At a moment of extreme dislocation and economic uncertainty in North Asia, investors seem to agree on one thing: the bull markets of 2020 are far from over.

Or might this be wishful thinking?

This conventional wisdom stems from three dynamics widely seen as driving asset prices to even higher highs: the arrival of Covid-19 vaccines; solid post-pandemic recoveries; and central banks leaving the liquidity spigots open indefinitely.

These rationales remain in the driver’s seat. In Seoul, for example, the Kospi index continued running upward. The benchmark ended 2020 at record highs, up nearly 31%. It was the biggest annual gain since 2009.

The rally matters because South Korea straddles both the emerging and developed market worlds. On the one hand, the market’s surge reflects the same optimism driving up Japan’s Nikkei Stock Average and hopes for robust Chinese growth. On the other, it speaks to how Asia’s developing-economy bourses are having quite a moment more broadly.

Asia’s success in containing the coronavirus is paying big dividends. As growth returns to South Korea and China, for example, investors are adding to bullish bets. Since March, the MSCI Asia Emerging Market index has surged 63%, racing ahead of the vast majority of markets, including the US.

It’s not only speculative capital. Mom and pop investors in China, South Korea and Taiwan are putting more savings to work in Asian equities. Across Asia, more than 850 companies went public last year despite pandemic-related disruptions.

And while the 2021 pipeline has thinned quite a bit, more than 360 companies plan to list shares. That number could grow should these three driving forces continue apace.

The problem with this trio of propellants, though, is that there’s an even greater number of things that could go awry. Here are five of the biggest risks to Asia’s market confidence in 2021.

Technicians prepare for large-scale production of vaccines. Photo: AFP/Vincenzo Pinto

One: Vaccine rollouts go off the rails. The US careening toward 21 million coronavirus cases seems problem enough. Even if incoming President Joe Biden gets America’s act together after January 20, the globe’s biggest economy seems a bit too infected to thrive anytime soon.

Yet optimism that hundreds of millions – or billions – of vaccine doses can be distributed and administered globally in short order seems a tall order. The unprecedentedness of this health crisis has logistical challenges colliding with medical-expertise bottlenecks – vaccines require two perfectly timed doses.

There’s also a matter of convincing a critical mass of Asians to trust vaccines produced with seemingly supernatural speed.

The emergence of a new coronavirus strain that’s potentially 70% more contagious is a wildcard few investors saw coming. It remains to be seen, says analyst Neil Wilson at, whether “corrections of this nature” will dominate in the weeks and months ahead.

Epidemiologists, for example, aren’t yet sure if the new variant is deadlier than earlier ones, but the possibility exists. Virus mutations are likely to keep medical experts and health care systems on their toes.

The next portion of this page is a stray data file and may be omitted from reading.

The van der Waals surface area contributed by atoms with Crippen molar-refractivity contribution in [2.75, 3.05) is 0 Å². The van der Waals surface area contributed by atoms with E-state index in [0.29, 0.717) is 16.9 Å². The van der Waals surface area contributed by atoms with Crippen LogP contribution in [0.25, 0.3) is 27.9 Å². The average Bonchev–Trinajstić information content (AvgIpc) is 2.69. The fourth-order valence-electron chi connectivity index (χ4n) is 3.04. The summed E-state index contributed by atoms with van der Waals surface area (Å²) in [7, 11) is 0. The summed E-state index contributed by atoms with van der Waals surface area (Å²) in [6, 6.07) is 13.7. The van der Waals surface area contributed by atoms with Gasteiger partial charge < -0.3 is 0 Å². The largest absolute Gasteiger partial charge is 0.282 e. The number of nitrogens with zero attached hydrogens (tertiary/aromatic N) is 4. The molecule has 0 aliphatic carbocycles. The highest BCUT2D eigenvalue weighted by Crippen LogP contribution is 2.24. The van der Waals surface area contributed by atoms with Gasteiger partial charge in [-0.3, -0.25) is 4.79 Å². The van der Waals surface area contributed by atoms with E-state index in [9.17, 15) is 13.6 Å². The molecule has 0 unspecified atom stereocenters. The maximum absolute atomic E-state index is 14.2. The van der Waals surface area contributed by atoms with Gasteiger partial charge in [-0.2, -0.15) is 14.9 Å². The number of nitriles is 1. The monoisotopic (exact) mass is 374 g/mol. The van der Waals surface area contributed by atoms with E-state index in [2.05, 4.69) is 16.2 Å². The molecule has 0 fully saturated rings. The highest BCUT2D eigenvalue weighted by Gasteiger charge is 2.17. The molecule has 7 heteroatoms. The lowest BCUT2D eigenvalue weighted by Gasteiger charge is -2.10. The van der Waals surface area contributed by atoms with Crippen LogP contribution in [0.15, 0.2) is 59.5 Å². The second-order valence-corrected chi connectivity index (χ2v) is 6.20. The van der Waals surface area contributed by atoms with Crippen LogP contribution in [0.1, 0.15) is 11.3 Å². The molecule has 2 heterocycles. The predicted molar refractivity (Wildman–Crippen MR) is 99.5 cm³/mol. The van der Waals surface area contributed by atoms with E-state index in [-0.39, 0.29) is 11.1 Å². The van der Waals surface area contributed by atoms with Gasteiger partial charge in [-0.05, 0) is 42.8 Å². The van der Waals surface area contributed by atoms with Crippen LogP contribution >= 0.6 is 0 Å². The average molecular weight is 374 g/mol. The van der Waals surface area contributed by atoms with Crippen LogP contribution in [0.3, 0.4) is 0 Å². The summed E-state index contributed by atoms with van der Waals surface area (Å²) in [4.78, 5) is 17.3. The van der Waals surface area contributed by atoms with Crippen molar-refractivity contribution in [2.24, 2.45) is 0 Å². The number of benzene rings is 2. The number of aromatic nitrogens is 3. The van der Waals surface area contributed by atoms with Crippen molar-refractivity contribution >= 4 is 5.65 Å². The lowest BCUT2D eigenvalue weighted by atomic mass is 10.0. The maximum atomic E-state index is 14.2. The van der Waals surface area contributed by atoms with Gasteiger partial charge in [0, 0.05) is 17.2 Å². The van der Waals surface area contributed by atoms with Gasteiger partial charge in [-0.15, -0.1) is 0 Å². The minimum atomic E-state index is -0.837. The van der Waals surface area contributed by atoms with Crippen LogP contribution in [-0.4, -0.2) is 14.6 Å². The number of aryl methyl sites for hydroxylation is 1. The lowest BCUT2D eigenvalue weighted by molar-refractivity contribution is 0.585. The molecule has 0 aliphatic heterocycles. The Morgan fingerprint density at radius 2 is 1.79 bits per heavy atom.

Nor do markets appear to be pricing the return of lockdowns. Take Japan, where stocks ended 2020 at 30-year highs with a 16%-plus gain. The Nikkei, on such a roll in 2020, now confronts another state-of-emergency declaration by the Japanese government as soon as Thursday.

Asia’s second-biggest economy is still struggling to shake off the fallout from the last shelter-in-place orders. It includes the return of the deflationary forces former Prime Minister Shinzo Abe spent eight years trying to defeat.

Nor does current Prime Minister Yoshihide Suga appear to have a particularly robust protocol for administering vaccines, testing or contract tracing.

Questions remain about what Joe Biden’s stance will be on the economy. Photo: AFP

Two: Biden might not make markets safe again. Some of the market optimism in recent weeks is a sayonara-Donald Trump trade. The specter of a respite from the outgoing US leader’s tariffs, Twitter tirades and arbitrary assaults on Beijing calmed nerves across asset classes.

So has the reduced odds of geopolitical flareups as Biden surrounds himself with a more seasoned and less vindictive foreign-policy team.

Yet what if trade tensions don’t recede as widely assumed? Though Trump isn’t known to play chess, he’s blocked some of Biden’s easy moves out of China tariffs. Biden, it’s worth noting, has said he won’t immediately remove Trump’s taxes on some US$500 billion of mainland goods.

The same may be true of moves to strangle Huawei Technologies, ByteDance’s TikTok and Tencent’s WeChat. And more recent hints of delisting shares of telecommunications giants China Mobile, China Unicom and China Telecom from US exchanges.

Worried about being branded easy on Beijing, Biden’s administration may let Trump’s policies ride, at least at first.

Biden, meantime, intends to tighten the screws on China in ways Trump didn’t by confronting Xi Jinping’s government on labor and environmental standards and intellectual property rights. He perhaps may even re-engage the 11-member Trans-Pacific Partnership trade bloc.

“Disagreements over trade, Hong Kong, Taiwan, and the South China Sea will carry over into 2021,” says Ian Bremmer of Eurasia Group. “Collectively, these points of dispute will boost the risk of miscalculation and escalation toward crisis.”

The US dollar. Photo: AFP/Mark Wilson/ Getty Images

Three: Dollar instability that shakes the globe. Speculation that 2021 will be the year of the Chinese yuan is grounded in concerns about the US currency. As Harvard University’s Jason Furman sees it, “the economy is going to get worse before it gets better.” That includes damaging job losses in December and January.